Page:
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 Social Media Grooming, Rape and Murder –

As part of our ongoing analytical endeavour to unmask as many pitfalls of cyber bullying and social media grooming possibilities that seem to be on the surge recently, we decided to speak about several instances of online grooming and how we can analyse situations carefully to avoid grave outcomes.

You can read more on about what we have to say on the misuse of social media.

Social Media Grooming

When Kayleigh Haywood (15 years) accepted the friend request by Luke Harlow (28 years),

little did she know that she would be signing her death warrant. The innocent teenager did not suspect for one minute that behind all the compliments and sweet messages, there was danger lurking.

After luring in the teenager, the accused managed to persuade her to lie to her parents and meet him on the 13th of November, under the pretence that she would be staying with one of her girlfriends. However, that night, after plying her with alcohol, Luke Harlow and is neighbour Stephen Beadman assaulted, raped and finally murdered Kayleigh in a wood near the house where she was held, hostage.

Of course, both individuals were apprehended and sentenced but that doesn’t mean that Kayleigh will come back. “Kayleigh’s Love Story”; a harrowing short movie was shown to parents and children at schools across the region, by the police in Leicestershire, in order to create awareness of social media grooming. After the movie was shown, 35 children reported possible incidents of social media grooming to the authorities.

Recently, in Sri Lanka, the Sunday Times reported a similar incident where two youths were apprehended following the charges of rape, extortion and forceful child pornography. In this instance, two sisters of the same family were groomed on social media after one of the sisters received a smartphone and created an account on Facebook. Within a short period of time, she had added an unknown individual onto her friend list and even divulged extremely personal matters to this stranger, including the fact that her former boyfriend was holding “nudes” of herself. The stranger offered to help and asked her to share these images with him, which she did.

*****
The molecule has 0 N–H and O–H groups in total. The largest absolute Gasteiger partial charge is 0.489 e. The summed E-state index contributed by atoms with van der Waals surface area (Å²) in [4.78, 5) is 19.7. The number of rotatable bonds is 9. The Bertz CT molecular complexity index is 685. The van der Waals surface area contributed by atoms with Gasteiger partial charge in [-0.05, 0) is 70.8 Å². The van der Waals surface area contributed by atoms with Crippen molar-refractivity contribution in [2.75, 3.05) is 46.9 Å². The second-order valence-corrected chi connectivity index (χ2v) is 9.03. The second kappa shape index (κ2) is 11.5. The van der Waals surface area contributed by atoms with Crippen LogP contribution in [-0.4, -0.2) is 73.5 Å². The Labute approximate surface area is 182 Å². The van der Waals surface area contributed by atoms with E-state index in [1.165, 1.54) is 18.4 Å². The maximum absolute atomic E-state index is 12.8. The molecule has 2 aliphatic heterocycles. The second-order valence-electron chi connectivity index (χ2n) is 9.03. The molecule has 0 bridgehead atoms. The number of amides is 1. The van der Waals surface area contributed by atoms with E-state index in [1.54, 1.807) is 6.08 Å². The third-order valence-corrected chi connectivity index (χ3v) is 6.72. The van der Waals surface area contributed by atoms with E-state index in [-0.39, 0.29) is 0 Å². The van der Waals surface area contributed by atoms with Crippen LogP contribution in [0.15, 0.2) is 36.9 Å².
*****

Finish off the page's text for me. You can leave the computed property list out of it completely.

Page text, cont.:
Then began a long tale of extortion, blackmail, rape and child pornography that ended when the two suspects from the Kolonnawa, Meethotamulla area were apprehended.

What is Social Media Grooming?

Grooming is when someone builds an emotional connection with a child to gain their trust for the purposes of sexual abuse, sexual exploitation or trafficking. Children and young people can be groomed online or face-to-face, by a stranger or by someone they know – for example, a family member, friend or professional.

Why does it happen?

When it comes to online safety, we really do tend to cut it short. Displaying personal images on our social media profiles, sharing contact details online, accepting requests of strangers can all be calling to danger. It’s easy for a paedophile, psychopath or any other nefarious individual to hide behind a phone or a computer and type out some great lines that will eventually earn the trust of an inexperienced girl or boy.

Lack of education is another core factor in all this. Especially in a country like Sri Lanka, kids are kept under “lock and key”, so to speak with parents watching over them strictly. This is good, as I realize now since I am a bit older, but how much is too much? Forcing your children to not associate friends, use a phone and attend parties etc, could push today’s younger generation (rather stubborn as they are) to try out these activities in secret. Forbidden fruit tastes the sweetest they say.

Lack of self-respect when it comes to girls can have a big role to play as well. The fact that they are convinced that giving nudes, or giving into the wishes of their boyfriends is mandatory if not to lose them, says a lot about the level of confidence and empowerment that young girls of today have.

Teenage years are always really, really crappy. Ask the world’s teenagers if they are happy and they would probably laugh in your face. Add to this the overwhelming need to be popular, to try out new things, to be cool and being convinced that your parents do not understand you; it’s a recipe for disaster.

How can we stop this from happening?

  • Parents can keep an eye out for any erratic behavior changes in their kids, especially young adults and teenagers.
  •  Be a friend, not a bouncer. I cannot stress this enough. I can tell from having spent my teenage years under “cool” parent supervision, that the more friendly parents are, more likely that your difficult teens will open up to you. They are less inclined to hide things from you.
  •  Be vigilant about your child’s online activity. If they do happen to be online for the better part of the day, try to figure out why.

The truth is, the world is a cruel place. People are more often than not looking out for themselves. Nothing comes without a catch and inexperience can really turn things into a downward spiral.

There is no reason to be afraid of social media and your kids becoming social, if you are brave about opening up to them on their level and talking to them as a friend, an equal, not a minor.


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